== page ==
English French German Italian Portuguese Russian Spanish

Florist Population Takes Biggest Dive in 12-year Descent

Both retail florists and employees of such establishments are seeing their numbers continue to drastically decline, according to the latest count from the U.S. Census Bureau.
2008 marked the twelfth straight year of drops, according to the agency’s recently released County Business Patterns. The population fell to 18,509 in 2008, a 6.3 percent decline from the year prior — the largest drop since a 4.6 percent drop off in 2003.

The last time the population of florists increased was 1996, when the count stood at 26,728. Since then, 8,219 establishments have disappeared, a loss of 31 percent.
In 2008, almost 90,000 paid employees worked in florist shops. At two-thirds of the shops (12,000), four people or less were employed. A quarter employed five to nine employees, and only 11 percent had 10 or more staff members. That works out to an average of 4.8 employees per shop – a figure that has exhibited little variability over the years. Staffing levels averaged just more than five people per shop between 2000 and 2004, before retreating to just shy of that level in 2005; where it has stayed.

State of the Business. With 1,613 florist businesses, California led the nation and employed 7,575 individuals. New York was No. 2 with 1,272 shops and 5,470 employees. Rounding out the top three is Texas with 1,205 and 5,545 employees. The District of Colombia had the fewest number of shops. Its 39 establishments employed 258 staff, though some states with more florist businesses had fewer employees: Alaska (41 shops; 211 employees) and Vermont (63; 231). Data on all 50 states can be found here.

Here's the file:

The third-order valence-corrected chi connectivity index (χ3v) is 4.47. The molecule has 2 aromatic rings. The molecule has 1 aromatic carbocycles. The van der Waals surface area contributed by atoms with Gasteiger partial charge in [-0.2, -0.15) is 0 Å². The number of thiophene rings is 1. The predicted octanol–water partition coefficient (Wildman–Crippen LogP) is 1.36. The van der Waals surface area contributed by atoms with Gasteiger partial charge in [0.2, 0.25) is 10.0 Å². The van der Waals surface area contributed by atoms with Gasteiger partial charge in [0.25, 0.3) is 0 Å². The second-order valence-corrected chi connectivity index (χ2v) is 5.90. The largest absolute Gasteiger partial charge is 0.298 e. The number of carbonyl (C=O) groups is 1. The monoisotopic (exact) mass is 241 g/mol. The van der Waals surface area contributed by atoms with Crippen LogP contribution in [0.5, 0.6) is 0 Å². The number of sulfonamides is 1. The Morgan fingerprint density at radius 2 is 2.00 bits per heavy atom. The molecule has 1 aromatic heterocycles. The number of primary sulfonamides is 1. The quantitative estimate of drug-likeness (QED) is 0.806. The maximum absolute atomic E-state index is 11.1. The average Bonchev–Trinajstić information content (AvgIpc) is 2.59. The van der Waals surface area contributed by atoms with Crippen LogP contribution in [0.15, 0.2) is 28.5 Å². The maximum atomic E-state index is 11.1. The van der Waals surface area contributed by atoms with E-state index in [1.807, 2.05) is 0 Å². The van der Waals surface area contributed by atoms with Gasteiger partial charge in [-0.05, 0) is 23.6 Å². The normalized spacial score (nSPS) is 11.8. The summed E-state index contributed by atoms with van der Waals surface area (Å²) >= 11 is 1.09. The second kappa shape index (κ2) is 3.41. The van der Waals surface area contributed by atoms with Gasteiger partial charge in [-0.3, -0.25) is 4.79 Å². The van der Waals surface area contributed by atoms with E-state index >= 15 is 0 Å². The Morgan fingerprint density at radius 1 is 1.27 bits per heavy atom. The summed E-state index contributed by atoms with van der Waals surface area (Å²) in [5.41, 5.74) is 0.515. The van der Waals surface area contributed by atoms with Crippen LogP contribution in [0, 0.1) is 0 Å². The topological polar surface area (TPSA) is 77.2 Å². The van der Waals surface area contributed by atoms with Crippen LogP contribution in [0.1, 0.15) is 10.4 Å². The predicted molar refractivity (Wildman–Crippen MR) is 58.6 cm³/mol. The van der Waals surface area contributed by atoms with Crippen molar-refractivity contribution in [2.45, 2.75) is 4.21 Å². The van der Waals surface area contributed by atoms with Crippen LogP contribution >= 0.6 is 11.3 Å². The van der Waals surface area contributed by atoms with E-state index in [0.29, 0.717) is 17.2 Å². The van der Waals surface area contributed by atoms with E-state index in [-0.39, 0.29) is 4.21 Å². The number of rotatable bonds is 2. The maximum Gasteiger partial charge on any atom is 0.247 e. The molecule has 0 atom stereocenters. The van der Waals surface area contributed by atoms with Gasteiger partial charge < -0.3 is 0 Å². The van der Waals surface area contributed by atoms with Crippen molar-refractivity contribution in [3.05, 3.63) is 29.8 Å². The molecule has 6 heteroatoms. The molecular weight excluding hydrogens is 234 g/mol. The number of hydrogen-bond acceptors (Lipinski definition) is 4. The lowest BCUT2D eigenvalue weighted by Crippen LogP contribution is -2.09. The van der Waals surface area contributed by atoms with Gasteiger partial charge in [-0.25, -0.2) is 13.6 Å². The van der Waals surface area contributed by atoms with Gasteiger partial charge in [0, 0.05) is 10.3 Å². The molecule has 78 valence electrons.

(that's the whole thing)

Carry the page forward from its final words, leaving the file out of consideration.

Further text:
The data show that almost 7,000 (37 percent) retail florist establishments were sole proprietorships. S-corporations accounted for 6,200 businesses (34 percent), followed by corporations, partnerships and a few nonprofits.

For an explanation of the types of organizational structures, click here.
For those businesses staffed by just the owner, County Business Patterns includes a separate survey for businesses with no hired employees. Most are self-employed individuals operating small, unincorporated businesses.
For a definition and explanation of Census Bureau terms and methodology, click here.
Additional data by metro area and zip code can be found here.
— Ira Silvergleit